Above all else, I think there is one thing you will agree with me on. Kids need guidance. And it is important that they get that from the adults responsible for them.

SO lets recap on what your child was able to learn today. In no particular order.

Destruction of property. Yes, it was your own property- so go on ahead and break it as you please. But really, shooting 7 bullets through a laptop? I get it, you’re making a point. I studied screenwriting- I know all about building conflict and drama. But seriously—if you have to do away with Mr. Laptop, there are plenty of organizations you could donate him to—you can get a big fat tax deduction. You can supply a needy child with an important resource (my own laptop is on it’s last legs). You can sell the laptop on Craigslist or some other site. And then you want your daughter to take your money concerns seriously? But no, I suppose it’s not about that. It’s about “proving your point.” The point that you’re right. That you’re the boss. But really? I hope at the very least you will not invoice your daughter for the 7 dollars worth of bullets you threw away in your controlled temper tantrum.

Revenge/Humiliation. Yes, I did listen to the letter you read. You know what, you’re right. It was mean and uncalled for. The specifics don’t even matter- I won’t go into what was right or wrong. You are entitled to your feelings and I’d encourage you to communicate with your child on an adult level if she ever has the desire to speak to you as such again after your behavior. You have demonstrated that the proper way to respond to someone hurting your feelings is to humiliate them. To seek revenge similar to what they have done to you. And again, yeah, we get it that you’re the boss.

It Gets Harder. This is one of the most misguided things I’ve heard parents say. I don’t want to make this about myself, as I said, but I’m going to- just a moment. Because I remember what it was like to be a teen. Where should I begin my list? I don’t know your so-called “troubled teens” life, so I will speak to some things I saw in my teen life and the lives of those around me. You’re thrown into a large real life hunger-games arena called a high school for 7 hours a day with other kids, most of whom have been raised poorly and are out for blood There’s bullying. There’s trying to measure up- socially, academically, all while trying to figure out who you are while balancing your crazy teen hormones and following your parents rules.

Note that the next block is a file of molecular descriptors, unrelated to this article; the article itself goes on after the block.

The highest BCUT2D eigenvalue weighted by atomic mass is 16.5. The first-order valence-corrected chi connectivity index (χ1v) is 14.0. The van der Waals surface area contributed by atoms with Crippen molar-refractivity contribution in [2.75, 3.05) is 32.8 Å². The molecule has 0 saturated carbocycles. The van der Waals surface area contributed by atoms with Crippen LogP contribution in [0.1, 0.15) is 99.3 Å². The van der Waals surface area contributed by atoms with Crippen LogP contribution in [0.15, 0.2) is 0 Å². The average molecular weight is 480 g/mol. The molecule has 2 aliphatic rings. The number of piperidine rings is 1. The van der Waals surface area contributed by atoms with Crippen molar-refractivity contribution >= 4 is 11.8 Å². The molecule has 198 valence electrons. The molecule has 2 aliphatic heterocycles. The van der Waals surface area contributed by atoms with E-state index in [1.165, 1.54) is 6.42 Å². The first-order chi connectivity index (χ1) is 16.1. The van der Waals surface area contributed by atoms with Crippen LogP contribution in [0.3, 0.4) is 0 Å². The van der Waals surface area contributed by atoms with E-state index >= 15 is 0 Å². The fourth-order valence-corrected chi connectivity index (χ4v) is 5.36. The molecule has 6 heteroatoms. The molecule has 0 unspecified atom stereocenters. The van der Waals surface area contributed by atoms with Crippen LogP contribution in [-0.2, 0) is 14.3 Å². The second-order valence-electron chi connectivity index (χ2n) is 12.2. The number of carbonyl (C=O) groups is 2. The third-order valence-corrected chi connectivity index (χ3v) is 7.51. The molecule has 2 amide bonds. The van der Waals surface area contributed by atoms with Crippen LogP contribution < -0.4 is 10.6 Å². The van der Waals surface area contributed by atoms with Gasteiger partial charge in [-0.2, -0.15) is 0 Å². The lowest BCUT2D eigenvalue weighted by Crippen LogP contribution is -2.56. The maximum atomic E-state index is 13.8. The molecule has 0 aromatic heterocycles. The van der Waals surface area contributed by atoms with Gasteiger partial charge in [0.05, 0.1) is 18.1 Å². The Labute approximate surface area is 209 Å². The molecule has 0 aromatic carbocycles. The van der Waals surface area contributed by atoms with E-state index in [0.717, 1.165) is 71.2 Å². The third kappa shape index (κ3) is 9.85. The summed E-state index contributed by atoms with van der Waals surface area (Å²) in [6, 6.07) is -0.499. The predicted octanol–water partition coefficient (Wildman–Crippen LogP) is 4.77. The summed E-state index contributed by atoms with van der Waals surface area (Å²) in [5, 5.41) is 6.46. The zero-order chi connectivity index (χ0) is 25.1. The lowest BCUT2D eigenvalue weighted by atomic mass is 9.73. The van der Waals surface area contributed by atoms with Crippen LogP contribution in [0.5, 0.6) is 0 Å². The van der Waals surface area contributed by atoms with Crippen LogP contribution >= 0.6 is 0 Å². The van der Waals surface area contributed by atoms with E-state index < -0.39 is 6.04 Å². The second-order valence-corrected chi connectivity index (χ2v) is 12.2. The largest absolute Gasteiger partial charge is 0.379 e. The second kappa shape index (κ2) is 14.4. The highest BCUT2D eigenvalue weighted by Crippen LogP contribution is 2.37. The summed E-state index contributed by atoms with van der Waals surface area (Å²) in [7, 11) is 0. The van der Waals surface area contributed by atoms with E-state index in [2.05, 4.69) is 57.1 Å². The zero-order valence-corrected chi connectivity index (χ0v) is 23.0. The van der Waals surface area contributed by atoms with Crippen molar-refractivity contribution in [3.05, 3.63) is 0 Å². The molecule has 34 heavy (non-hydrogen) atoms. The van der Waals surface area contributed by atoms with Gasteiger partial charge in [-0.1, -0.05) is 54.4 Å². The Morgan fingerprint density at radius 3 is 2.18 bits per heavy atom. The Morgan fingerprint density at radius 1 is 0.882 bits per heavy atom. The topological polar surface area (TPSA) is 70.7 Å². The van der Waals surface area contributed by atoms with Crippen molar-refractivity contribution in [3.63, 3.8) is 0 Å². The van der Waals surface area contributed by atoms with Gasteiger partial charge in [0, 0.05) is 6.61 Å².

A percentage of girls are sexually harassed or assaulted on campus, often with little consequences for the attackers. Many kids are physically hit or verbally abused. You’re old enough to know what people say is right, but you’re also old enough that sometimes that conflicts with what you believe. You don’t have choices. People tell you about the “real life” consequences but then create random ones like dad’s shooting through your computer or making angry facebook videos. You’re expected to soak up large boring textbooks of information and be legit in every topic. Teen years are hard and you know what, angry dad, they get harder as time goes on and the young people in our world get more sophisticated.

When you were her age you may have walked both ways to school in the snow, barefoot and had a job, but you obviously don’t know what it’s like to be a teen these days. Shame on you for not teaching your teen that It Gets Better.

I don’t know why we, as a nation haven’t figured out why teens are such terrors. But I will spell it out for you. It’s hard to be one. We bitch and moan about their undeniable attitude. What is WRONG with these teens, we ask. And we wonder, why so many of them make destructive choices, commit suicide, end up in prison, flunk out or just retreat to a little emo shell. Wake up, America.

I hope your teen daughter has been one of the lucky ones- especially since you seem hell bent on seeing her suffer for her mistakes. I suppose you never make any.

I look forward to your retaliation video.

Respectfully yours,

Bonnie J Sludikoff

Please see the following video to understand what this letter is in response to.